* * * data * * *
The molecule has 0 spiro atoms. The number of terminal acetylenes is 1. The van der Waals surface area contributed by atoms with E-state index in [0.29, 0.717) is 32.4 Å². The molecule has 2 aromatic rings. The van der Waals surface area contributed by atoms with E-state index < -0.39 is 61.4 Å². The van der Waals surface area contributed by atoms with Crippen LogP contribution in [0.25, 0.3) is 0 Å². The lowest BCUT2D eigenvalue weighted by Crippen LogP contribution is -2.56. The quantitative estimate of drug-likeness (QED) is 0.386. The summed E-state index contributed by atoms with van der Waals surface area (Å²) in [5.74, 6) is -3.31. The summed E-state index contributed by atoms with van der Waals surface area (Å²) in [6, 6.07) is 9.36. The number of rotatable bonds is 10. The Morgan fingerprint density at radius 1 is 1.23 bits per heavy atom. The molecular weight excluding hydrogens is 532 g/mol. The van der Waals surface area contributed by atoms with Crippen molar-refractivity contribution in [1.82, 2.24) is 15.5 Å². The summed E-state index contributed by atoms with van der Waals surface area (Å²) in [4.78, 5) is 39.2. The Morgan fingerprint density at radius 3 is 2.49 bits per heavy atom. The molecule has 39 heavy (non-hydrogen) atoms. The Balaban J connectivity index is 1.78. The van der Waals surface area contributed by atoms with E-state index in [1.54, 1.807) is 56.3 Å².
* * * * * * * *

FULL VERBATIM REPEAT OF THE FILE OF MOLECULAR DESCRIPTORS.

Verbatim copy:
The molecule has 0 spiro atoms. The number of terminal acetylenes is 1. The van der Waals surface area contributed by atoms with E-state index in [0.29, 0.717) is 32.4 Å². The molecule has 2 aromatic rings. The van der Waals surface area contributed by atoms with E-state index < -0.39 is 61.4 Å². The van der Waals surface area contributed by atoms with Crippen LogP contribution in [0.25, 0.3) is 0 Å². The lowest BCUT2D eigenvalue weighted by Crippen LogP contribution is -2.56. The quantitative estimate of drug-likeness (QED) is 0.386. The summed E-state index contributed by atoms with van der Waals surface area (Å²) in [5.74, 6) is -3.31. The summed E-state index contributed by atoms with van der Waals surface area (Å²) in [6, 6.07) is 9.36. The number of rotatable bonds is 10. The Morgan fingerprint density at radius 1 is 1.23 bits per heavy atom. The molecular weight excluding hydrogens is 532 g/mol. The van der Waals surface area contributed by atoms with Crippen molar-refractivity contribution in [1.82, 2.24) is 15.5 Å². The summed E-state index contributed by atoms with van der Waals surface area (Å²) in [4.78, 5) is 39.2. The Morgan fingerprint density at radius 3 is 2.49 bits per heavy atom. The molecule has 39 heavy (non-hydrogen) atoms. The Balaban J connectivity index is 1.78. The van der Waals surface area contributed by atoms with E-state index in [1.54, 1.807) is 56.3 Å².